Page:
There is masses of half-assed, broken, wretched and downright brain-damaged open source code out there, and anyone who claims otherwise doesn't know what they're talking about. Much of it is written as a quick and dirty hack to solve an individual's problem and then released, with scant regard to long term maintainability. Yes, there are some gems, but they are hidden amongst many many times more garbage. The good thing is you can fix it, if needed, and the software will evolve. But typically commercial software has gone through that process several times before it gets to market, because despite what people here may say about microsoft, not many people will pay good money for completely broken crap that doesn't work.

Many companies have paid ridiculous amounts of money for code that doesn't work, particularly custom and semi-custom code. The NHS in the UK scrapped a >10 billion GBP - that's 16 billion USD - national healthcare system. Vertical integrators that have a stranglehold on certain professions are often full of horrible, horrible code. Insane amounts of spaghetti code have been made by cheap outsourcing companies to go into "commercial software". Closed source has its gems. Open source has its gems. But as a broad generalization it's the pot calling the kettle black, both have a huge spread. Often it's just good vs better or bad vs less mediocre and the question to pay or not depends on whether a $50k+ worker could be 1% more effective - that's $500 - with that tool or not.

Personally I find there's a difference of layers, closed source software doesn't sell unless it looks good on the surface with user interface and hand-holding documentation, comes with buzzword compliance, feature checklists and fancy demos of the capabilities. Open source is more grab it, put it through its paces and see if it works for you. Doesn't have to be so pretty to look at, but be a solid workhorse with detailed technical documentation but often a high learning curve. It's usually more about manpower though than anything else, often you realize there's five open source developers trying to compete with a hundred closed source developers and it's not so much a better of the quality of the coders but simply about being outgunned.

Comment Re:Only true in some circumstances (Score 1) 394

The same applies to some open source projects. If you're willing to throw the resources at a project; whether that be your own patches and improvements, or financial resources, you're likely to get what you want out of project.

I've seen some of this so-called "superior" closed source code, and some of it is insanely awful, poorly documented cruft.

Comment Re:Firearms unit (Score 1) 292

Not to mention the perpetrator-victim relationship, in the UK and most of Europe a knife is enough. Depending on where you are in the US if you tried to rob anyone with a knife chances are you'd get the wallet while you're up close then get held or shot at gunpoint as you're trying to get away. If you have to assume your victim might have a gun (legally or illegally) the only "safe" way to rob them is to control them at gunpoint from start to finish. As I understand it guns are not that terribly hard to acquire here in Europe but they are usually overkill to commit the crime and they rarely let you get out of a situation you couldn't escape with a knife. Unless you intend to kill but most murders around here happens in close relations with victims in "stabbing distance", not gang violence on the street. And of course to an armed robbery you send armed police...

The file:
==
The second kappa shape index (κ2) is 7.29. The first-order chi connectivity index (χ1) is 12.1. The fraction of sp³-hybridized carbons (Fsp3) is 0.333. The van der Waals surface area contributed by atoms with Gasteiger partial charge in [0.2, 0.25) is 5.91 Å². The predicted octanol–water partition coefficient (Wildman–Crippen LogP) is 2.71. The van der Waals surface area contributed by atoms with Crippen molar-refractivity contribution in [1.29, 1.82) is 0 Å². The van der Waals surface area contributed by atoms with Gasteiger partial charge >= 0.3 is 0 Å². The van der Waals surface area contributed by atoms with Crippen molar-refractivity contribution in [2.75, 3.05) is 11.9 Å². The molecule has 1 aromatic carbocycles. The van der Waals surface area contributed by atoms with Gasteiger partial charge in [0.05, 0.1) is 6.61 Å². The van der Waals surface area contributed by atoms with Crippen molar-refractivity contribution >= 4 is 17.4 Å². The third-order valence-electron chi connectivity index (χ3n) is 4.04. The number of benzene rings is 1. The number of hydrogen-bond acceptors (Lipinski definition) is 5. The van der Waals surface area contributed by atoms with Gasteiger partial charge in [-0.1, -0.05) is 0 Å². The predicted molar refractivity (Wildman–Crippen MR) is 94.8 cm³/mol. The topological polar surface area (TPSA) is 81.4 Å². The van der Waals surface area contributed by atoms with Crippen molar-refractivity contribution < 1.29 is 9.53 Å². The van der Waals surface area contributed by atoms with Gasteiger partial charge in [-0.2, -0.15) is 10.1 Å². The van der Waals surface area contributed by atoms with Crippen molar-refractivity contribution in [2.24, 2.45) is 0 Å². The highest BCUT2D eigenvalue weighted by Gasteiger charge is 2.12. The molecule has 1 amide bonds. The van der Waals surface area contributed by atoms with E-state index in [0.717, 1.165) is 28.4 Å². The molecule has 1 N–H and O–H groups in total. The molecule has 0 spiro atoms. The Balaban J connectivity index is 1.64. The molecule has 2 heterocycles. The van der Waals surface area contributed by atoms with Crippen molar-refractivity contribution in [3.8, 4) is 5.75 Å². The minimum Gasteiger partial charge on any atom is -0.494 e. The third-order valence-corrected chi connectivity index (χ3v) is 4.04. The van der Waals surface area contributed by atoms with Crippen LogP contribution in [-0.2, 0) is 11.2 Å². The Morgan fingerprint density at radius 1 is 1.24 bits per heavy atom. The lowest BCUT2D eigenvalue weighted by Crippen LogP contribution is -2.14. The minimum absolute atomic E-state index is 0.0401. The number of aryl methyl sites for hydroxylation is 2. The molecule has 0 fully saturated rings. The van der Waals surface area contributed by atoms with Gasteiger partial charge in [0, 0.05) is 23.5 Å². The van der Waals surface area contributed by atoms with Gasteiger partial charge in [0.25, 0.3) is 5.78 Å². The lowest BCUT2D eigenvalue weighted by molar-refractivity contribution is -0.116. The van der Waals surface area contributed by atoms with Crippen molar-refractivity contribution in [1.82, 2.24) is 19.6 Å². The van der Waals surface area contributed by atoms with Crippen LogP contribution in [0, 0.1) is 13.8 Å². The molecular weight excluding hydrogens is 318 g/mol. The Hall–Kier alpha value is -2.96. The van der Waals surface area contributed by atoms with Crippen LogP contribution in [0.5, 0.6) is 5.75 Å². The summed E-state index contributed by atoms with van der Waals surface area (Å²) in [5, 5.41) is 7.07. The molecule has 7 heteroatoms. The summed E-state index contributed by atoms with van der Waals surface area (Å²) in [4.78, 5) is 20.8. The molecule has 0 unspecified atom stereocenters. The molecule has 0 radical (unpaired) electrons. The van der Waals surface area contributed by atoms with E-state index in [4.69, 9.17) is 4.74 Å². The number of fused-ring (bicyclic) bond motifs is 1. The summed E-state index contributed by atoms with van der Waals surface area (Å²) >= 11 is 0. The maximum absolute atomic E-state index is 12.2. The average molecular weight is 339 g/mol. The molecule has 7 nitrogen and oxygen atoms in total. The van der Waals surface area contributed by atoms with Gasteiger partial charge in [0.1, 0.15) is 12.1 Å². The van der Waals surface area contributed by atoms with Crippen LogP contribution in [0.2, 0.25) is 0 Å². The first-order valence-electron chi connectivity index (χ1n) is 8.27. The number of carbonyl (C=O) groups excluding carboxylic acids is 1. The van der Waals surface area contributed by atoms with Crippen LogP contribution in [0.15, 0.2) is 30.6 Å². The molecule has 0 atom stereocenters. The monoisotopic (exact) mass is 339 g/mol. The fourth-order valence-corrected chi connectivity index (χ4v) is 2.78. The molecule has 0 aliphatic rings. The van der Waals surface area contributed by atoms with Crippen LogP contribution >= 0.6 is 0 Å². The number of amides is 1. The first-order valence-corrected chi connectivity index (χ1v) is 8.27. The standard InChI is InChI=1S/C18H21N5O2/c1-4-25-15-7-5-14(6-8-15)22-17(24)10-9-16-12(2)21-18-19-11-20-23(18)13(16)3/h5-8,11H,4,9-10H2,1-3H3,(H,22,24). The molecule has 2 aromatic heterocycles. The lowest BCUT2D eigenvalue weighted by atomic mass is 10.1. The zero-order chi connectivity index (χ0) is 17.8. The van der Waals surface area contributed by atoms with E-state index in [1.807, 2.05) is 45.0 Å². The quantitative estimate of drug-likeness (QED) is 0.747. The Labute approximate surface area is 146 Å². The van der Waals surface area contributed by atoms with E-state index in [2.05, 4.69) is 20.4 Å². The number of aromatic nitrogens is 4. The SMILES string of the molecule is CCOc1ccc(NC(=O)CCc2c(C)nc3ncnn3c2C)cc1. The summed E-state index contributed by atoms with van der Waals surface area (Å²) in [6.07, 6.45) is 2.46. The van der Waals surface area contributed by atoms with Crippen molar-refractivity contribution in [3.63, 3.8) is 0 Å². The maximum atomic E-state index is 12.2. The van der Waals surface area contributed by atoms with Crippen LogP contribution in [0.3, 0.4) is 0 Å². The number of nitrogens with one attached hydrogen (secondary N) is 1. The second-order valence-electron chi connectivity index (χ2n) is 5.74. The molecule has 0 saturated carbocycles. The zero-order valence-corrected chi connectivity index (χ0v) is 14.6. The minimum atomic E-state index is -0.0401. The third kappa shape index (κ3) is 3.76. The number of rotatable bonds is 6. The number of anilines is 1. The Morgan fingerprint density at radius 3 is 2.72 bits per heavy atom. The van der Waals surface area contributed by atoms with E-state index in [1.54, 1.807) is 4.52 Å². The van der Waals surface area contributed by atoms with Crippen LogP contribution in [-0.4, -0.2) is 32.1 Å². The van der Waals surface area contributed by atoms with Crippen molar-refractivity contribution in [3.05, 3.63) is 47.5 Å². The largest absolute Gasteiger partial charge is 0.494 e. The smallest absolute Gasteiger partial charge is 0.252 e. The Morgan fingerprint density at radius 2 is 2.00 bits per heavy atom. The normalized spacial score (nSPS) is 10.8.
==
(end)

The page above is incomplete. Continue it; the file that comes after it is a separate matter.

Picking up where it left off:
Comment Re:DOUBLEPLUS (Score 0) 292

Since you keep making these claims, you must have some evidence. Can you present it? Or is this just a crank theory of yours?

He's a crank. Sure, it might be possible that some things are not all as they seem but he's on a roll that everything is some sort of conspiracy or false flag operation. Nothing is as simple as crazy religious fundamentalists shooting up an easy low-security target for huge publicity and terror factor.

Comment Re:server ban? (Score 1) 169

While I don't know if it was for the same reason everywhere I was helping out at an ISP when the first server bans were instituted and the reason they did it was guys were running Quake and other FPS servers and pretty much killing the bandwidth for everybody. If they ran a popular game server even when they were down it was getting pings up the ying yang from guys trying to hook up and the infrastructure, at least where I was at, simply couldn't handle it.

Comment Re:First world problems. (Score 1) 791

Are you being obtuse on purpose, or are you just an iFanboy? All that matters to the user is how it FEELS and I got news for ya pal, while I haven't tried the $60 one yet i HAVE sold a couple of the $80 ones and ya know what? They could not be happier! Its responsive, plays all their fav games, plays movies, they love the hell out of them.

So you keep right on waving the iFlag and watch as the numbers keep going down down down. Last figures i saw had them losing almost 10% from last year and that trend? WILL continue. At the end of the day ALL that matters to Joe and Jane Consumer is "will it do what i want it to?" and the answer is most certainly YES IT WILL.

Comment Re:Democracy (Score 5, Insightful) 264

Last I checked, Democracy is what gave us the Surveillance State.

Gilbert: There is one difference. In a democracy, the people have some say in the matter through their elected representatives, and in the United States only Congress can declare wars.
Göring: Oh, that is all well and good, but, voice or no voice, the people can always be brought to the bidding of the leaders. That is easy. All you have to do is tell them they are being attacked and denounce the pacifists for lack of patriotism and exposing the country to danger. It works the same way in any country.

It's not exactly an accident that the NSA legitimized their mass surveillance through the PATRIOT act.